3i’s listed status brings with it additional pressures
By Paul Mackintosh - 09/04/12
Pity Michael Queen. Just as Oaktree Capital and the Carlyle Group are dressing themselves up for the IPO catwalk, the CEO of 3i Group has been forced to illustrate in person some of the trickiest aspects of the listed private equity model. He has announced his resignation as head of the UK’s oldest listed private equity firm, after his post-GFC reforms failed to lift 3i’s stock above a 27% discount to NAV.
“After a difficult period 3i is now well placed to achieve its full potential. Having restored 3i's financial strength the time is right for me to seek a new challenge,” Mr. Queen said in 3i’s official statement.
Investors were hardly mollified. Activist shareholder Laxey Partners immediately submitted notice of special resolutions for the next 3i AGM calling for a halt to new investments, a timely exit from existing assets, and return of the proceeds to investors. 3i and some of its more loyal institutional backers were understandably slow to embrace the effective windup of the company.
3i’s difficulties are not much different from many leading private equity houses: a hangover of richly valued, highly levered assets bought at the peak of the pre-2008 credit boom, when many were pressing then CEO Philip Yea to shift focus to big buyouts. But 3i’s listed status brings additional pressures that an unlisted entity could ignore. Hostage to half-yearly and annual results, answerable to public shareholders, 3i cannot ride out the cyclical effects of the crisis but is forced to follow the shifting fortunes and expectations of the public markets, in the process losing precisely those long-term countercyclical qualities so fundamental to private equity’s investment case.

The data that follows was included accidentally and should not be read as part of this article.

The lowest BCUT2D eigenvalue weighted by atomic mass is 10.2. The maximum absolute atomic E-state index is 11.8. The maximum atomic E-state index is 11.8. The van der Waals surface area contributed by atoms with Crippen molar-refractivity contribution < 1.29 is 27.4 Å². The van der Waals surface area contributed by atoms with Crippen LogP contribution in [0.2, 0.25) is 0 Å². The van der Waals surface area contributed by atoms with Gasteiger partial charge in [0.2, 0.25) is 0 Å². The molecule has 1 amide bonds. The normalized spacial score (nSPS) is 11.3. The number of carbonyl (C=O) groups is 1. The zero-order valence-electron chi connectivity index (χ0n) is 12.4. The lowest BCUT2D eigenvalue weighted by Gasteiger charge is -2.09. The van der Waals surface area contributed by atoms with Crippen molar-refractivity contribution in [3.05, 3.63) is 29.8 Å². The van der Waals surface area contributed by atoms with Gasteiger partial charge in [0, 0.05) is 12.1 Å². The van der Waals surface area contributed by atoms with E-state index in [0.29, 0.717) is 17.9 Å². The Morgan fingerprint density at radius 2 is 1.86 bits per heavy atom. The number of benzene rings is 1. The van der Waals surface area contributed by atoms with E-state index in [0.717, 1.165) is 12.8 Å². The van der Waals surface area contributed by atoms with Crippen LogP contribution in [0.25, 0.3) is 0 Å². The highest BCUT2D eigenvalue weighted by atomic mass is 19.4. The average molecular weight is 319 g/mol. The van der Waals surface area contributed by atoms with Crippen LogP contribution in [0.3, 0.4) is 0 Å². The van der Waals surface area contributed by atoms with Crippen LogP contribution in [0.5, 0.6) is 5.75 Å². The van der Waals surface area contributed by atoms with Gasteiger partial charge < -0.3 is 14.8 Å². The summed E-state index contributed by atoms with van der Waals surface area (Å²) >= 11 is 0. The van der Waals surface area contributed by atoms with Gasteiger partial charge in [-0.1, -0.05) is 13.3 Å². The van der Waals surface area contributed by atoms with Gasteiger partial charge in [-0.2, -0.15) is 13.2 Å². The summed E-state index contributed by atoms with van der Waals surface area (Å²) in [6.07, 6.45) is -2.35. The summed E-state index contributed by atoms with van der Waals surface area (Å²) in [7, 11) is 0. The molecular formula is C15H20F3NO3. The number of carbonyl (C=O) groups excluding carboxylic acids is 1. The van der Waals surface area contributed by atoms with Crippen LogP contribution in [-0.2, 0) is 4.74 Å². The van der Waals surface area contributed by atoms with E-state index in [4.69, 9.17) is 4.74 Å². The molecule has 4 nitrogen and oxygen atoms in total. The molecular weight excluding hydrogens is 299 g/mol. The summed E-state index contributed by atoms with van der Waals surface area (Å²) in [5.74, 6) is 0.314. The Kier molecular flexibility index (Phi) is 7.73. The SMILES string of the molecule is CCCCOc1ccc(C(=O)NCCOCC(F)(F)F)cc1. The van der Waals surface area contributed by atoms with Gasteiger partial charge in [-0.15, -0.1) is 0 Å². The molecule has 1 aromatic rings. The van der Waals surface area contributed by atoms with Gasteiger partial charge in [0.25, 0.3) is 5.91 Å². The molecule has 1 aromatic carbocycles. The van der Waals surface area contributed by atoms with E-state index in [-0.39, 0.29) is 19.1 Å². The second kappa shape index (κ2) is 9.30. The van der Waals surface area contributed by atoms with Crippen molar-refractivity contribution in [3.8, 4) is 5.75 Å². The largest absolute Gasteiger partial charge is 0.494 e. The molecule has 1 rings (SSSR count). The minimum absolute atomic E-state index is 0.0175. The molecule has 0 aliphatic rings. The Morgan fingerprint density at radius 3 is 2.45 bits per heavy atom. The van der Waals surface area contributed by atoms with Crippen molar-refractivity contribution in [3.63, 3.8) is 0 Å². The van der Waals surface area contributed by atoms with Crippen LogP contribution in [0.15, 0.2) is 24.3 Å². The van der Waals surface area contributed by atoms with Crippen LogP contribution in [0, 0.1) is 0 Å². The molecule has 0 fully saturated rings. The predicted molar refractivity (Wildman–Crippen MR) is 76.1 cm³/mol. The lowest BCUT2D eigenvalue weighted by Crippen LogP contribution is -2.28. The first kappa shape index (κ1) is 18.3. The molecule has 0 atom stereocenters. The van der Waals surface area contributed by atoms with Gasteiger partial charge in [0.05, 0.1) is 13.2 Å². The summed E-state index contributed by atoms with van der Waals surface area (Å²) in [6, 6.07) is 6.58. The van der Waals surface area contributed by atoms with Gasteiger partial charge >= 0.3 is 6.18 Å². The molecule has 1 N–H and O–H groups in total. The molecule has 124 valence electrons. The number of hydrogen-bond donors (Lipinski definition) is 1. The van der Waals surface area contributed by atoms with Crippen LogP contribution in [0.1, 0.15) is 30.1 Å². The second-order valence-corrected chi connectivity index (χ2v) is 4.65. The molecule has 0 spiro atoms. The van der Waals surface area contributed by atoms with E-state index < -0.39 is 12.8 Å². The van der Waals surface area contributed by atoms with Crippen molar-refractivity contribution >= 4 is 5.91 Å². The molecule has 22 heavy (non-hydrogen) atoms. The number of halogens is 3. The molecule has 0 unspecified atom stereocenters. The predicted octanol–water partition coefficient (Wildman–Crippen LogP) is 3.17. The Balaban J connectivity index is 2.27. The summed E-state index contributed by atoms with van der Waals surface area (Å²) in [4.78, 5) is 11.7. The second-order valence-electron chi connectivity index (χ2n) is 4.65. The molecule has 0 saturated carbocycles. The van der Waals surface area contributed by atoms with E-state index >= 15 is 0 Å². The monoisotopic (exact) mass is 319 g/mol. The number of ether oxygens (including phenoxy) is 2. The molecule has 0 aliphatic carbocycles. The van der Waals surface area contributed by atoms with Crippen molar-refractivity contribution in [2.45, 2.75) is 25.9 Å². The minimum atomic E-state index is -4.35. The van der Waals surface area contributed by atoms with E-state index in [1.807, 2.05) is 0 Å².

This is not to defend Mr. Queen’s track record. Critics may have had a point that he would have been better to keep the buyout and growth capital practices separate, and that there was little real synergy in the bolt-on acquisition of Mizuho Corporate Bank’s debt management division. But he was not allowed to get on with it and work out the changes without respect to share performance. It is striking how little respect some of 3i’s investors showed to the guiding principles of the entity they were investing in. But equally, 3i cannot expect to have access to the freely available capital and other benefits of listed status without suffering from the same short-termism that private equity is supposed to circumvent, exactly by taking companies private. Perhaps what 3i needs is a good privatisation...